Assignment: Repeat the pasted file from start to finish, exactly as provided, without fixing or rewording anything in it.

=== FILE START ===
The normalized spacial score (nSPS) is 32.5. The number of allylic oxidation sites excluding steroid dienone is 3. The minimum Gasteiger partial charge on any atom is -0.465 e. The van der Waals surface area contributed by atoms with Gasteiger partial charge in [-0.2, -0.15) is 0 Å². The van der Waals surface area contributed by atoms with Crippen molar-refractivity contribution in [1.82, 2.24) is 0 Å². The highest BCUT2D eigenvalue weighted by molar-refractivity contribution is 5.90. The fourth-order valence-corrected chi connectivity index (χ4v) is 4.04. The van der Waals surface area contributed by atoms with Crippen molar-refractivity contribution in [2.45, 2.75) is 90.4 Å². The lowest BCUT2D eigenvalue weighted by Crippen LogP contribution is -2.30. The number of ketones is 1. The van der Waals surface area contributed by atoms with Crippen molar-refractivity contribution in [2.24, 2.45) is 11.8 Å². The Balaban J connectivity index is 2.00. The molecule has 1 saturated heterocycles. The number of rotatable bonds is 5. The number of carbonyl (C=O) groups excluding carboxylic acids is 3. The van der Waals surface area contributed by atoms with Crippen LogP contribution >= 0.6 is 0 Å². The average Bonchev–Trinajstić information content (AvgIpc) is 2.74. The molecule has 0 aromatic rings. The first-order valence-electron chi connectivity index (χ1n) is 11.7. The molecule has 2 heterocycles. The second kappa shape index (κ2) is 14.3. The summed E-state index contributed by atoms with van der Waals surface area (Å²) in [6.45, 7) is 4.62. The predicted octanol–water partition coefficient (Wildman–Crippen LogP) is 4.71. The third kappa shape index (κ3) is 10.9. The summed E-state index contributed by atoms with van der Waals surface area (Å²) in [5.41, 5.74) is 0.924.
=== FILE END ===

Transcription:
The normalized spacial score (nSPS) is 32.5. The number of allylic oxidation sites excluding steroid dienone is 3. The minimum Gasteiger partial charge on any atom is -0.465 e. The van der Waals surface area contributed by atoms with Gasteiger partial charge in [-0.2, -0.15) is 0 Å². The van der Waals surface area contributed by atoms with Crippen molar-refractivity contribution in [1.82, 2.24) is 0 Å². The highest BCUT2D eigenvalue weighted by molar-refractivity contribution is 5.90. The fourth-order valence-corrected chi connectivity index (χ4v) is 4.04. The van der Waals surface area contributed by atoms with Crippen molar-refractivity contribution in [2.45, 2.75) is 90.4 Å². The lowest BCUT2D eigenvalue weighted by Crippen LogP contribution is -2.30. The number of ketones is 1. The van der Waals surface area contributed by atoms with Crippen molar-refractivity contribution in [2.24, 2.45) is 11.8 Å². The Balaban J connectivity index is 2.00. The molecule has 1 saturated heterocycles. The number of rotatable bonds is 5. The number of carbonyl (C=O) groups excluding carboxylic acids is 3. The van der Waals surface area contributed by atoms with Crippen LogP contribution >= 0.6 is 0 Å². The average Bonchev–Trinajstić information content (AvgIpc) is 2.74. The molecule has 0 aromatic rings. The first-order valence-electron chi connectivity index (χ1n) is 11.7. The molecule has 2 heterocycles. The second kappa shape index (κ2) is 14.3. The summed E-state index contributed by atoms with van der Waals surface area (Å²) in [6.45, 7) is 4.62. The predicted octanol–water partition coefficient (Wildman–Crippen LogP) is 4.71. The third kappa shape index (κ3) is 10.9. The summed E-state index contributed by atoms with van der Waals surface area (Å²) in [5.41, 5.74) is 0.924.